We started working with three different models of digital-to-analog converter boxes distributed by Digital Stream (Radio Shack), RCA, and Zenith. The Digital Stream converter box – specifically, model #DTX9950 – turned out to be the most “hackable” of the bunch (both software and hardware/circuit board). Interestingly, it was the least expensive.
Eric and Dave Jones were able to pull-up info which let us know which version of the Mircro C/OS the Digital Stream was running (uC/OS-II). This device responds to the App_Pause_SMTask command that pauses the signal monitoring and keeps the converter from resynching “bad video,” allowing us to apply hardware hacks without losing signal. Being able to access terminal commands within the Digital Stream and over-ride its “bad video” resync function was certainly key to getting our hardware hacks to work!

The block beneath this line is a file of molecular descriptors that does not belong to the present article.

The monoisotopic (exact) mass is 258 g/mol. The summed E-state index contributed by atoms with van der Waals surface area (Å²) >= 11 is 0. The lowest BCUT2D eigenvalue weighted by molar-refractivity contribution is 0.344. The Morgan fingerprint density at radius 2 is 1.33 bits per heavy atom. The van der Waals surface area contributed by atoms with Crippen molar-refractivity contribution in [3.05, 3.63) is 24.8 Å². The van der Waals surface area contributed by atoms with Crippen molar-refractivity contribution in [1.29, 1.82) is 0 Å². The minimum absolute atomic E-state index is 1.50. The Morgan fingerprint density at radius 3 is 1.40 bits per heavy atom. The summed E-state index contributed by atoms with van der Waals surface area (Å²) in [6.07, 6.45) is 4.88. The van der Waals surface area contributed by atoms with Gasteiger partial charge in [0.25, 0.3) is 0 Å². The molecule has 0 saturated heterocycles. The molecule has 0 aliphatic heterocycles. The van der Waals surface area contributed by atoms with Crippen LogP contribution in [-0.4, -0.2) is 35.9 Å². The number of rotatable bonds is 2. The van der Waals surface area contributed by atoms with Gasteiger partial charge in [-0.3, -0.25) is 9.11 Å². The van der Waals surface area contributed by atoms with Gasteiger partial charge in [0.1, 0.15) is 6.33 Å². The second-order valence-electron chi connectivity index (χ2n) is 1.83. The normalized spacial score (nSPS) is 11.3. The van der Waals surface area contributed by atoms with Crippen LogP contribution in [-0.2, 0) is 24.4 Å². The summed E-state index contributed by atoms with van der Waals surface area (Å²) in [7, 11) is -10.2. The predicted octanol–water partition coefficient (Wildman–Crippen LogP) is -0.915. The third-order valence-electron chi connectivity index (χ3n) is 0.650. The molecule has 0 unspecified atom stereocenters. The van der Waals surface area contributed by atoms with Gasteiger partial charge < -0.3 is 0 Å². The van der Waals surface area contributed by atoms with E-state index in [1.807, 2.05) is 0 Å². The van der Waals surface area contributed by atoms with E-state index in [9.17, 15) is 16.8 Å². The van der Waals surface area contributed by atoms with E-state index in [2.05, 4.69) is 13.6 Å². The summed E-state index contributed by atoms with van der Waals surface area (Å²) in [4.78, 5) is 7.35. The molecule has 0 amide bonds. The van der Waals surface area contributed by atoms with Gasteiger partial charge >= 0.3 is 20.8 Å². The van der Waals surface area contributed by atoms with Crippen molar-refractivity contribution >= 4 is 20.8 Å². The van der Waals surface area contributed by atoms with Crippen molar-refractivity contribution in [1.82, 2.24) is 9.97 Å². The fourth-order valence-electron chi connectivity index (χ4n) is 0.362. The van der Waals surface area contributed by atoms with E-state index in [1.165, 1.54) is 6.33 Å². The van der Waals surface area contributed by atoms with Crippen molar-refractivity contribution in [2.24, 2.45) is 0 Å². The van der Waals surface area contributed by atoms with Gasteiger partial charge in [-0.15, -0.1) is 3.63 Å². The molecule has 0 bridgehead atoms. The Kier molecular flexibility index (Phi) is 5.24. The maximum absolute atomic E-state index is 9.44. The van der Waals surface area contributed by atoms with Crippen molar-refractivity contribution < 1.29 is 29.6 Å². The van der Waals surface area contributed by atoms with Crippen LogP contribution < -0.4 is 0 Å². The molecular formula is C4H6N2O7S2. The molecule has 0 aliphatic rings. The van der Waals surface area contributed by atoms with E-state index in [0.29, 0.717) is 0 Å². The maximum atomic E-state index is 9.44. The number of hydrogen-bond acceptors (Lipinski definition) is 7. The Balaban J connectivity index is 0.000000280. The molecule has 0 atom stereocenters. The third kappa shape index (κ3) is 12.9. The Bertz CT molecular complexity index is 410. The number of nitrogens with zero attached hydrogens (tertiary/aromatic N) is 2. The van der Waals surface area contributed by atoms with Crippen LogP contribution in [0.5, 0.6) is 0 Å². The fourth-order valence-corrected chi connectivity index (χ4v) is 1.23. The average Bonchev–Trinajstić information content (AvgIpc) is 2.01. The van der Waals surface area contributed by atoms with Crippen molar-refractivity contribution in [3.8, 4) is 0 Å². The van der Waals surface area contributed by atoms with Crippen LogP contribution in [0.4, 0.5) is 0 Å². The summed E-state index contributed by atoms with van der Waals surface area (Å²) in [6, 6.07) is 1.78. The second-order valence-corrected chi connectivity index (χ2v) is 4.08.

We also learned that the DTX9950 was built in December of 2010 after the digital TV conversion date of June 12, 2009. Interesting stuff, but we still don’t have a clue why this particular box was “hackable.” These boxes are incredibly obtuse, overall — no service guides are available and with over 4,000 functions, manually identifying each one would take more time than we have available.